Neural degeneration in the retina of the streptozotocin-induced type 1 diabetes model.

Laboratory of Retinal Cell Biology, Keio University School of Medicine, 35 Shinanomachi, Tokyo 160-8582, Japan.
Experimental Diabetes Research (Impact Factor: 3.54). 01/2011; 2011:108328. DOI: 10.1155/2011/108328
Source: PubMed

ABSTRACT Diabetic retinopathy, a vision-threatening disease, has been regarded as a vascular disorder. However, impaired oscillatory potentials (OPs) in the electroretinogram (ERG) and visual dysfunction are recorded before severe vascular lesions appear. Here, we review the molecular mechanisms underlying the retinal neural degeneration observed in the streptozotocin-(STZ-) induced type 1 diabetes model. The renin-angiotensin system (RAS) and reactive oxygen species (ROS) both cause OP impairment and reduced levels of synaptophysin, a synaptic vesicle protein for neurotransmitter release, most likely through excessive protein degradation by the ubiquitin-proteasome system. ROS also decrease brain-derived neurotrophic factor (BDNF) and inner retinal neuronal cells. The influence of both RAS and ROS on synaptophysin suggests that RAS-ROS crosstalk occurs in the diabetic retina. Therefore, suppressors of RAS or ROS, such as angiotensin II type 1 receptor blockers or the antioxidant lutein, respectively, are potential candidates for neuroprotective and preventive therapies to improve the visual prognosis.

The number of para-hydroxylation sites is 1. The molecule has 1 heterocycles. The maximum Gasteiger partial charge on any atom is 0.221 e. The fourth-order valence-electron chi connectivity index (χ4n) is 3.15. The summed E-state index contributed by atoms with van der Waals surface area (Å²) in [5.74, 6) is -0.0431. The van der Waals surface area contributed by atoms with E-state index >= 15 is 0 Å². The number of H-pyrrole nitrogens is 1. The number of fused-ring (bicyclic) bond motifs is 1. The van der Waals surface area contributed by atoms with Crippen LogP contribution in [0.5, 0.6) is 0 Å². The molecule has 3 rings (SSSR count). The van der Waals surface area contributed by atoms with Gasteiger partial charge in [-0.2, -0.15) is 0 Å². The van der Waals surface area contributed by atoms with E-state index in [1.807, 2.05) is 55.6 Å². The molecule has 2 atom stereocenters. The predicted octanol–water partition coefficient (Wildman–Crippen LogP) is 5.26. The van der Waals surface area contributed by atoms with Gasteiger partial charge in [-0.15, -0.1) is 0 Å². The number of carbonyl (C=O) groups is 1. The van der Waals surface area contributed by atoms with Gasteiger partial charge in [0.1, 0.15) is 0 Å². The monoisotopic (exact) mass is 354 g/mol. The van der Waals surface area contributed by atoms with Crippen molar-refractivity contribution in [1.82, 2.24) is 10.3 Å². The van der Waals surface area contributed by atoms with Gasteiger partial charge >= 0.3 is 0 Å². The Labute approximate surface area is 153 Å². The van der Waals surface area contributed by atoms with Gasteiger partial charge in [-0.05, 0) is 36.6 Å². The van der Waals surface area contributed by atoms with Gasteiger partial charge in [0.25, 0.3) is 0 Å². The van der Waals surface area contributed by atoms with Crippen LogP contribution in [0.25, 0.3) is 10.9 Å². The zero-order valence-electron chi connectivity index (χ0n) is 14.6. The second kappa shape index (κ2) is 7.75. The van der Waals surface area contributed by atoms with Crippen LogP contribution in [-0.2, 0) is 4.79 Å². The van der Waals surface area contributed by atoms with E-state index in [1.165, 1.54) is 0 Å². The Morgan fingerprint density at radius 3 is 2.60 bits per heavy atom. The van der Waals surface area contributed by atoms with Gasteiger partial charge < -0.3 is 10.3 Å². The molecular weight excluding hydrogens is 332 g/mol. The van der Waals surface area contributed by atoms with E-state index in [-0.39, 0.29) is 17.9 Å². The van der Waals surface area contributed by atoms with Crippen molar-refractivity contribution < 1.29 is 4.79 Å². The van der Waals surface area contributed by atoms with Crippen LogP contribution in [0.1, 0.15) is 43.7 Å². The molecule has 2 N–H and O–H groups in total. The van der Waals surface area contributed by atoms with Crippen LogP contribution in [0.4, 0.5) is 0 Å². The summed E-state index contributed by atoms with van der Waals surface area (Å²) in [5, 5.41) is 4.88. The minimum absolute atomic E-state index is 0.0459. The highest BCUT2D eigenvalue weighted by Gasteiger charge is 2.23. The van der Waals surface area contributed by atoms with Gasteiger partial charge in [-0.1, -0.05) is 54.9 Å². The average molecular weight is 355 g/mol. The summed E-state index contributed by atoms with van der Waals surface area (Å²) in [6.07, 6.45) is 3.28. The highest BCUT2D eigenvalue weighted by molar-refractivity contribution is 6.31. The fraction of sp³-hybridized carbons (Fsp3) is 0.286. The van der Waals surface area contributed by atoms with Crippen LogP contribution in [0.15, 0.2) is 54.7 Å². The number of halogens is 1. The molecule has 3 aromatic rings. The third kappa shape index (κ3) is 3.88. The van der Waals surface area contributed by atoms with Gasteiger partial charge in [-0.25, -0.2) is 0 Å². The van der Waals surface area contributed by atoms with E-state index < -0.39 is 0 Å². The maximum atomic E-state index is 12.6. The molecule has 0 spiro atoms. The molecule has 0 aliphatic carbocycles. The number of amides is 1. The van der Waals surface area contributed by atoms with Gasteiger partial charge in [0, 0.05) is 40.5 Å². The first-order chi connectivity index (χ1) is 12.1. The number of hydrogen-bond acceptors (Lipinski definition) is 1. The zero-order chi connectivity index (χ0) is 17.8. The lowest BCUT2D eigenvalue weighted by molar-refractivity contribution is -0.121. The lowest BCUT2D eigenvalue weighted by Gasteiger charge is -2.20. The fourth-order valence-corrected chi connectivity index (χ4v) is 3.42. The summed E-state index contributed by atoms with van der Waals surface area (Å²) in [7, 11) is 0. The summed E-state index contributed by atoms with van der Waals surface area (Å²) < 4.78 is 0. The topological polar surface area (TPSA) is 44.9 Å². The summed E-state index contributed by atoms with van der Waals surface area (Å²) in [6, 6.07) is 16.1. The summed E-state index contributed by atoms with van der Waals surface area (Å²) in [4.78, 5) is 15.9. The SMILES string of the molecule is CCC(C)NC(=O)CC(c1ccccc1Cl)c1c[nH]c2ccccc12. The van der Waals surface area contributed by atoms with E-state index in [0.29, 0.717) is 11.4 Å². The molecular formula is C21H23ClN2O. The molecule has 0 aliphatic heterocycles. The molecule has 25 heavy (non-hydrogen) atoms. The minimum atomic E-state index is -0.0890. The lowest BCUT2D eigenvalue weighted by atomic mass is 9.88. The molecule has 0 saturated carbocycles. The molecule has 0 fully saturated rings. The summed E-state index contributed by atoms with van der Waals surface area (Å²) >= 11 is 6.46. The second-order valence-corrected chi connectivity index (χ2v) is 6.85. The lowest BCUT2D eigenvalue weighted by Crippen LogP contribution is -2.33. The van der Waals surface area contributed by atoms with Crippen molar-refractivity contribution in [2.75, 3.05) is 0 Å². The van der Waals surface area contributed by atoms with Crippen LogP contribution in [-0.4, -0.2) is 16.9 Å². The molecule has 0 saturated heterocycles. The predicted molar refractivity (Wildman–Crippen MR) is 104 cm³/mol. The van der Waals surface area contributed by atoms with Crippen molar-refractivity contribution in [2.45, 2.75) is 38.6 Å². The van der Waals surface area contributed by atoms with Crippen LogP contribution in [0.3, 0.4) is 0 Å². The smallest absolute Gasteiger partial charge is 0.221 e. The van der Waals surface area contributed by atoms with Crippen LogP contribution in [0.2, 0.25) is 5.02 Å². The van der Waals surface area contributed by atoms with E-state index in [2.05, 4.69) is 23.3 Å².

• Source
    [Show abstract] [Hide abstract]